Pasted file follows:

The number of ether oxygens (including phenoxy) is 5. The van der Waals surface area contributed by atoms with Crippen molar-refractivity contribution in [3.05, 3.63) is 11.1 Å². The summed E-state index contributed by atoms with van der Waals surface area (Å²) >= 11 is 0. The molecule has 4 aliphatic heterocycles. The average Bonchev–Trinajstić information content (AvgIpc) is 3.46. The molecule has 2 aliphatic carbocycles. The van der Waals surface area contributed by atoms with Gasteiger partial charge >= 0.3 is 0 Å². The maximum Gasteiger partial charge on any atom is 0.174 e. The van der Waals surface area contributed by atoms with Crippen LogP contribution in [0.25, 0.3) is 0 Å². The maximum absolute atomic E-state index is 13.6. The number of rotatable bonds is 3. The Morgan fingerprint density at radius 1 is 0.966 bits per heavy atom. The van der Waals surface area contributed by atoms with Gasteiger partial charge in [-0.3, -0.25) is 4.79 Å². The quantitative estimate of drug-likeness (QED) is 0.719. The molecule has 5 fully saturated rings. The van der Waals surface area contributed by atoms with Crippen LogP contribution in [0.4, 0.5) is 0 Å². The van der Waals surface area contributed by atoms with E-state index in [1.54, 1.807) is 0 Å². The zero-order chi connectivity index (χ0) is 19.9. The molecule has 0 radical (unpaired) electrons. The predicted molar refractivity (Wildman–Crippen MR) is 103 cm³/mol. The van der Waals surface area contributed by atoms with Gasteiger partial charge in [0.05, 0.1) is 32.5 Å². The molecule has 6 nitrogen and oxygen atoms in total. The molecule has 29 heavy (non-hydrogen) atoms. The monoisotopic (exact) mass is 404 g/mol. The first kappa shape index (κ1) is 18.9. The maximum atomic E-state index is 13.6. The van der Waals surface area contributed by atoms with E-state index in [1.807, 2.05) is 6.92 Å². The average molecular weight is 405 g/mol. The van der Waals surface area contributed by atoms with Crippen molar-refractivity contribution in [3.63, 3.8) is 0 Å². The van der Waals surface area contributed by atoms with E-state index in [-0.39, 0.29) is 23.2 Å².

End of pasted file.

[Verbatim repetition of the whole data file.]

The number of ether oxygens (including phenoxy) is 5. The van der Waals surface area contributed by atoms with Crippen molar-refractivity contribution in [3.05, 3.63) is 11.1 Å². The summed E-state index contributed by atoms with van der Waals surface area (Å²) >= 11 is 0. The molecule has 4 aliphatic heterocycles. The average Bonchev–Trinajstić information content (AvgIpc) is 3.46. The molecule has 2 aliphatic carbocycles. The van der Waals surface area contributed by atoms with Gasteiger partial charge >= 0.3 is 0 Å². The maximum Gasteiger partial charge on any atom is 0.174 e. The van der Waals surface area contributed by atoms with Crippen LogP contribution in [0.25, 0.3) is 0 Å². The maximum absolute atomic E-state index is 13.6. The number of rotatable bonds is 3. The Morgan fingerprint density at radius 1 is 0.966 bits per heavy atom. The van der Waals surface area contributed by atoms with Gasteiger partial charge in [-0.3, -0.25) is 4.79 Å². The quantitative estimate of drug-likeness (QED) is 0.719. The molecule has 5 fully saturated rings. The van der Waals surface area contributed by atoms with Crippen LogP contribution in [0.4, 0.5) is 0 Å². The van der Waals surface area contributed by atoms with E-state index in [1.54, 1.807) is 0 Å². The zero-order chi connectivity index (χ0) is 19.9. The molecule has 0 radical (unpaired) electrons. The predicted molar refractivity (Wildman–Crippen MR) is 103 cm³/mol. The van der Waals surface area contributed by atoms with Gasteiger partial charge in [0.05, 0.1) is 32.5 Å². The molecule has 6 nitrogen and oxygen atoms in total. The molecule has 29 heavy (non-hydrogen) atoms. The monoisotopic (exact) mass is 404 g/mol. The first kappa shape index (κ1) is 18.9. The maximum atomic E-state index is 13.6. The van der Waals surface area contributed by atoms with E-state index in [1.807, 2.05) is 6.92 Å². The average molecular weight is 405 g/mol. The van der Waals surface area contributed by atoms with Crippen molar-refractivity contribution in [3.63, 3.8) is 0 Å². The van der Waals surface area contributed by atoms with E-state index in [-0.39, 0.29) is 23.2 Å².